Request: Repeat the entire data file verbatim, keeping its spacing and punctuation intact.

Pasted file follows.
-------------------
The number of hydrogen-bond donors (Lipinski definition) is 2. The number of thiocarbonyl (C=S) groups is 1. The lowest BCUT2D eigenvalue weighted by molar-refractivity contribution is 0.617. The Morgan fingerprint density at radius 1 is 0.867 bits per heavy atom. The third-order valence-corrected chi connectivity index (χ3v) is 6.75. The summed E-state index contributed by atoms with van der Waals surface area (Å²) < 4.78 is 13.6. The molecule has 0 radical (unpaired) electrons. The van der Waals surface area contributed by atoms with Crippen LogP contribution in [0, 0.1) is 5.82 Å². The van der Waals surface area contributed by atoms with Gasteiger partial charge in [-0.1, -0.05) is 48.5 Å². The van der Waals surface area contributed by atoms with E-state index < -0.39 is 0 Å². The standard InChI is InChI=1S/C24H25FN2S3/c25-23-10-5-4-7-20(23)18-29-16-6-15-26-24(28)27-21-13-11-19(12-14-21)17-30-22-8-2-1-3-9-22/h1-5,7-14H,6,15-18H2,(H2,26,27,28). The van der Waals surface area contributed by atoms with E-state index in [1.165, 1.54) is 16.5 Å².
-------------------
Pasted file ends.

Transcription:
The number of hydrogen-bond donors (Lipinski definition) is 2. The number of thiocarbonyl (C=S) groups is 1. The lowest BCUT2D eigenvalue weighted by molar-refractivity contribution is 0.617. The Morgan fingerprint density at radius 1 is 0.867 bits per heavy atom. The third-order valence-corrected chi connectivity index (χ3v) is 6.75. The summed E-state index contributed by atoms with van der Waals surface area (Å²) < 4.78 is 13.6. The molecule has 0 radical (unpaired) electrons. The van der Waals surface area contributed by atoms with Crippen LogP contribution in [0, 0.1) is 5.82 Å². The van der Waals surface area contributed by atoms with Gasteiger partial charge in [-0.1, -0.05) is 48.5 Å². The van der Waals surface area contributed by atoms with E-state index < -0.39 is 0 Å². The standard InChI is InChI=1S/C24H25FN2S3/c25-23-10-5-4-7-20(23)18-29-16-6-15-26-24(28)27-21-13-11-19(12-14-21)17-30-22-8-2-1-3-9-22/h1-5,7-14H,6,15-18H2,(H2,26,27,28). The van der Waals surface area contributed by atoms with E-state index in [1.165, 1.54) is 16.5 Å².